with default settings for NTSC:
t
INT =  470  858  2  – 182 – 0 = 806,388 master clock periods
(EQ 13)
with default settings for PAL:
t
INT =  470  864  2  – 182 – 0 = 811,978 master clock periods
(EQ 14)
In this equation, the integration overhead corresponds to the delay between the row
reset sequence and the row sample (read) sequence.
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MT9V125: SOC VGA Digital Image Sensor
Sensor Core Modes and Timing
The integration overhead shown is valid only for the default PIXCLK_PERIOD and
default sample (R0x07E) and reset (R0x087) values.
Typically, the value of the shutter width register (R0x009) is limited to the number of
rows per frame (which includes vertical blanking rows), such that the frame rate is not
affected by the integration time.
If R0x009 is increased beyond the total number of rows per frame (525 for NTSC, 625 for
PAL), the sensor will add additional blanking rows as needed and violate the frame time
requirement of NTSC and PAL. However, the effective value of R0x009 is always limited
by the settings in R0x013 and R0x014.
A second constraint is that tINT must be adjusted to avoid banding in the image caused
by light flicker. This means that tINT must be a multiple of 1/120 of a second under 60Hz
flicker, and a multiple of 1/100 of a second under 50Hz flicker.
Maximum Shutter Delay
The shutter delay can be used to reduce the integration time. A programmed value of N
reduces the integration time by N master clock periods. The maximum shutter delay is
set by the row time and the sample time, as shown in the equations below:
max shutter delay = Row Time – Shutter Overhead
(EQ 15)
where:
Row Time = (R0x004 + HBLANK_REG)  PIXCLK_PERIOD
(EQ 16)
Shutter Overhead (NTSC) = 356 master clock periods
(EQ 17)
Shutter Overhead (PAL) = 368 master clock periods
(EQ 18)
with default settings:
NTSC max shutter delay = (858  2) – 356 = 1360 master clock periods
(EQ 19)
PAL max shutter delay = (864  2) – 368 = 1360 master clock periods
(EQ 20)
If the value in this register exceeds the maximum value given by this equation, the sensor
may not generate an image. Again, the overhead time shown in this equation is only
valid for the default PIXCLK_PERIOD, and the default sample (R0x7E:0) and reset
(R0x87:0) valuesFigure 19 on page 32, illustrates the integration time for each sensor row
versus the shutter width. Odd rows are integrated first followed by even rows.
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MT9V125: SOC VGA Digital Image Sensor
Sensor Core Modes and Timing
Figure 19:
Integration Window of Each Sensor Row for NTSC Mode (Interlaced Readout)
Integration window of each row when shutter width R0x009[15:0] = 525
Shutter delay R0x00C[15:0] = 0
1
Time shift per row
30 x 525
0/60
1/60
2/60
5/60
4/60
3/60
6/60
t (seconds)
Row1 (First Active Row)
Row3
..
.
Odd Rows
Row5
Odd Field Vertical Blanking
Row495
Row2
..
.
Even Field Vertical Blanking
Even Rows
Row496
Integration Window of Each Row When Shutter Width R0x009[15:0] = 1
Shutter Delay R0x00C[15:0] = 0
0/60
1/60
2/60
4/60
3/60
5/60
6/60
t (seconds)
Row 1
Row 3
Row 5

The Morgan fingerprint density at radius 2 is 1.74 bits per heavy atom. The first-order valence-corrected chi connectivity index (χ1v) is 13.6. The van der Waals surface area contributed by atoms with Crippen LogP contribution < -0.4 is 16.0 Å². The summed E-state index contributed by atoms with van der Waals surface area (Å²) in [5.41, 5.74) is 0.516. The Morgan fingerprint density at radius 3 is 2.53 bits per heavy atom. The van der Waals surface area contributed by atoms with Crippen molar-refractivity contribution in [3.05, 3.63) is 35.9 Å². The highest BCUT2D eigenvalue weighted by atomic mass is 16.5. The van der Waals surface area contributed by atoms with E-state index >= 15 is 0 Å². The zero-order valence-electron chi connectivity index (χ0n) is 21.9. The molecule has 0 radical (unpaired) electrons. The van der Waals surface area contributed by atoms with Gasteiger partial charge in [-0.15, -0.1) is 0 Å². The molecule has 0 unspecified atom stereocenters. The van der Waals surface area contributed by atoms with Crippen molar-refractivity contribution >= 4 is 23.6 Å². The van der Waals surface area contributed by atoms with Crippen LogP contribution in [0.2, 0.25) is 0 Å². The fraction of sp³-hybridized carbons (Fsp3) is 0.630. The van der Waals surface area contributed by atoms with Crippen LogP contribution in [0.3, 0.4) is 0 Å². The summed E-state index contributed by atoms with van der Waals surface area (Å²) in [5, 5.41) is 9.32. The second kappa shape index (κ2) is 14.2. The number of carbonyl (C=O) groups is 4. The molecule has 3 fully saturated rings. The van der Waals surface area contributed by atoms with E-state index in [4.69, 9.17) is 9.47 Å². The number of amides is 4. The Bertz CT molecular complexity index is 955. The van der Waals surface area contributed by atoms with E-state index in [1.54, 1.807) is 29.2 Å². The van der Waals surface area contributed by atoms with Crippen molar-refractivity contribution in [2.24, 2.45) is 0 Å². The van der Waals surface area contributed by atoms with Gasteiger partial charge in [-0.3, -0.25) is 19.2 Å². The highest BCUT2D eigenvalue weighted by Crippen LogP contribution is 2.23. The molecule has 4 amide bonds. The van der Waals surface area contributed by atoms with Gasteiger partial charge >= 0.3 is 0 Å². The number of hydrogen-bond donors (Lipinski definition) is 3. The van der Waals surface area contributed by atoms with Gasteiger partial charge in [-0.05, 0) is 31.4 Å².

.. Odd Rows
.
Row 495
Row 2
1
30 x 525
..
.
Even Rows
Row 496
Note: Drawings not to scale
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MT9V125: SOC VGA Digital Image Sensor
Modes and Timing
Modes and Timing
This section provides an overview of the typical usage modes and related timing information for the MT9V125.
Composite Video Output
The analog composite video output is enabled by default and is the main usage mode for
the MT9V125.
The external pin NTSC_PAL_SELECT can be used to configure the device for default
NTSC or PAL operation. This and other video configuration settings are available as
register settings accessible through the serial interface. For proper NTSC and PAL operation, use only default register values.
NTSC
Both differential and single-ended connections of the full NTSC format are supported.
The differential connection that uses two output lines is used for low noise or long
distance applications. The single-ended connection is used for PCB tracks and screened
cable where noise is not a concern. The NTSC format has three black lines at the bottom
of each image for padding (which most LCDs do not display).
PAL
The PAL format is supported with 480 active image rows only. Black bars are padded on
top and bottom of the image for PAL format support. The PAL format has 24 black lines
at the top and bottom of each image for padding.
NTSC or PAL with External Image Processing
The on-chip video encoder and DAC can be used with external data stream input
(DIN[7:0] port). Correct NTSC or PAL formatted CCIR656 data is required for correct
composite video output.
This mode can typically be used together with data output on the parallel DOUT[7:0]
port—for example, for external overlay solutions.
Single-Ended and Differential Composite Output
The composite output can be operated in a single-ended or differential mode by simply
changing the external resistor configuration. For single-ended termination, two schematics are presented. The first is SMPTE-compliant; the second is a low-cost alternative.
For differential mode termination, the first differential schematic; Figure 22 on page 36,